There is a detailed workflow to calculate the Climate and water Indicators (CI) provided in the two tools of Climate Information; the Site-specific report and the Data Access Platform. Many checks are completed throughout the production to ensure that the indicators are of reliable quality.
The chart below (Fig. 1) describes the different steps in the workflow and highlights (in orange) when quality control procedures happen. Each procedure is adapted to the dataset it is applied to (to account for different variables, ranges and more), and can be repeated throughout the workflow. Essential Climate Variables (ECV) from Global and Regional Climate Models (GCM/RCM) are downloaded from the Earth System Grid Federation (ESGF), the largest archive of climate data world-wide. ESGF has already some standards which the climate community follows in order for the output of the climate models to be available to the scientific community.
Here are the different types of quality control procedures that are included in the orange boxes in the figure above:
File format checks/pre- and post-processing – happens at procedure 1-10
The file format checking procedure is used in all steps of data processing. It ensures that the files are in the right format. The following points are checked and corrected if necessary (how it is corrected is described in the brackets):
- Data gaps/overlapping periods or missing values: If a single time step is missing in climate scenario data, a time step before or after the missing one is copied and added. Sometimes scenarios have overlapping periods between the historical period and the RCP period. RCP data begins in 2006 and data sets are cut to follow this standard.
- Units appropriate for each indicator; for e.g. the climate model temperature unit is in general Kelvin (ºK), values and are then converted to Celsius (ºC).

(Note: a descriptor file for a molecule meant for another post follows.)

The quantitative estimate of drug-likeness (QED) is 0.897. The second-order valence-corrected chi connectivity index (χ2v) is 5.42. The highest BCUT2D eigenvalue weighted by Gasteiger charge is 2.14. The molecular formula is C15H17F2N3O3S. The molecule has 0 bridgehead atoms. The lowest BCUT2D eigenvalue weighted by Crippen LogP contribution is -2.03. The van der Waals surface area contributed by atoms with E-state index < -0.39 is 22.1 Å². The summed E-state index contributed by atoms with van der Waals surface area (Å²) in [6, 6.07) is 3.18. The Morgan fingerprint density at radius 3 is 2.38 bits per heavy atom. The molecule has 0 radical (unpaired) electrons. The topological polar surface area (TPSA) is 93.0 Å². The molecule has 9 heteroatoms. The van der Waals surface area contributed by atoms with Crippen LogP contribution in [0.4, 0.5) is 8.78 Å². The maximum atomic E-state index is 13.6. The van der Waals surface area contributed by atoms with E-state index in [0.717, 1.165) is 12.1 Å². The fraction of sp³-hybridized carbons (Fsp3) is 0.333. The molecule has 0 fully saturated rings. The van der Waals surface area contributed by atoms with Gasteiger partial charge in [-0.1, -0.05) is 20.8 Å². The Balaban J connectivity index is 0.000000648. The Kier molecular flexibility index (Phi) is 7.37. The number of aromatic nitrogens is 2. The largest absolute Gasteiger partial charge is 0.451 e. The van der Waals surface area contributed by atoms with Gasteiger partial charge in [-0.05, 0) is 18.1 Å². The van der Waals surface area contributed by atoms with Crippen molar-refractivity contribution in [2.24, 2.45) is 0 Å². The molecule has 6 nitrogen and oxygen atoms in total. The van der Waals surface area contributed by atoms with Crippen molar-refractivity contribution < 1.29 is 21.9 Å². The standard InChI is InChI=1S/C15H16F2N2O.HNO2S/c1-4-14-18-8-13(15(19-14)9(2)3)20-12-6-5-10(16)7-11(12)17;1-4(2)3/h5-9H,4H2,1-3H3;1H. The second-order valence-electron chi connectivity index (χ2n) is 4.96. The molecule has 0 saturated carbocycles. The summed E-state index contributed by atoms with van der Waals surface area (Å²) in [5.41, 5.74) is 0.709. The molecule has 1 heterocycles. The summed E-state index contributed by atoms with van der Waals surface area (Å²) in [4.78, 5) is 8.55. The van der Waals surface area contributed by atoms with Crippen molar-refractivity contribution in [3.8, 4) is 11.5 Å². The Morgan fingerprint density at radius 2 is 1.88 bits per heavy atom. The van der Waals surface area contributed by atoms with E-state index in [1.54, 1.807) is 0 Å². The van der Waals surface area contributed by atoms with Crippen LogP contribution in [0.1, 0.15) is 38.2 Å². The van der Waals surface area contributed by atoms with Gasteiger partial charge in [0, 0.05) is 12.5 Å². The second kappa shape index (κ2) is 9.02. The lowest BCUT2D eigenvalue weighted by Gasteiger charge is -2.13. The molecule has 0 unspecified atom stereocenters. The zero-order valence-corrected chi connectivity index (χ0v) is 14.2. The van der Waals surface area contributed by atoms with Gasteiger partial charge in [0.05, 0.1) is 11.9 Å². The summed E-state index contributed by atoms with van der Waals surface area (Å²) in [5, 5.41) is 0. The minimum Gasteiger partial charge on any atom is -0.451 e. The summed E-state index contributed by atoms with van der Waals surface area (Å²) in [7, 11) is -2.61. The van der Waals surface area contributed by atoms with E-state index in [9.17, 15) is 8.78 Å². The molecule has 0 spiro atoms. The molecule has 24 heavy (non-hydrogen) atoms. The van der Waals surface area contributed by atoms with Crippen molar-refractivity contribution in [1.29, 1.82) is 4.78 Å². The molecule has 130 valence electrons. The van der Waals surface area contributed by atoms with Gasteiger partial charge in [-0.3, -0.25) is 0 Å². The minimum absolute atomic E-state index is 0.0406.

- Data dimensions and domain dimension are correct: Data should cover the full CORDEX domain. If not, the data is excluded from the production. Data must also have a daily time series from 1971 to 2100 to be used for the calculation of the indicators. Some scenarios end in 2098 or 2099, and if so, the last year is copied and added to fill out the time series to 2100.
- Metadata is complete and correct: Metadata should follow the CF (Climate and Forecast) metadata standards . All files are edited to make metadata homogeneous.
Data pre-processing quality procedures are completed in step 1 (1 in the figure). This step is needed to make sure all datasets are in a format that can be treated within the production of the indicators. All files must be on the same format to be comparable. The following points are the main steps in this quality control procedure:
- Convert calendar to standard, standard time reference
- Remap data to HydroGFD 0.5 degrees for the bias adjustement
- Sea masking by data points used in HydroGFD, plus data points needed by World-Wide HYPE for the hydrological assessment.
Range check on Essential Climate Variable (ECV) data
All ECV climate scenario data (time series of both raw and bias adjusted data) are tested against constant minimum and maximum values of a Global Climate Model (GCM) ensemble in step 1,3 and 6 (see figure). It ensures that the data do not have unrealistic values. Scenarios with data outside the GCM range are flagged for further investigation. If a dataset has too many values outside the expected range, it can be excluded from the workflow based on expert judgement.
Range check vs HydroGFD climatology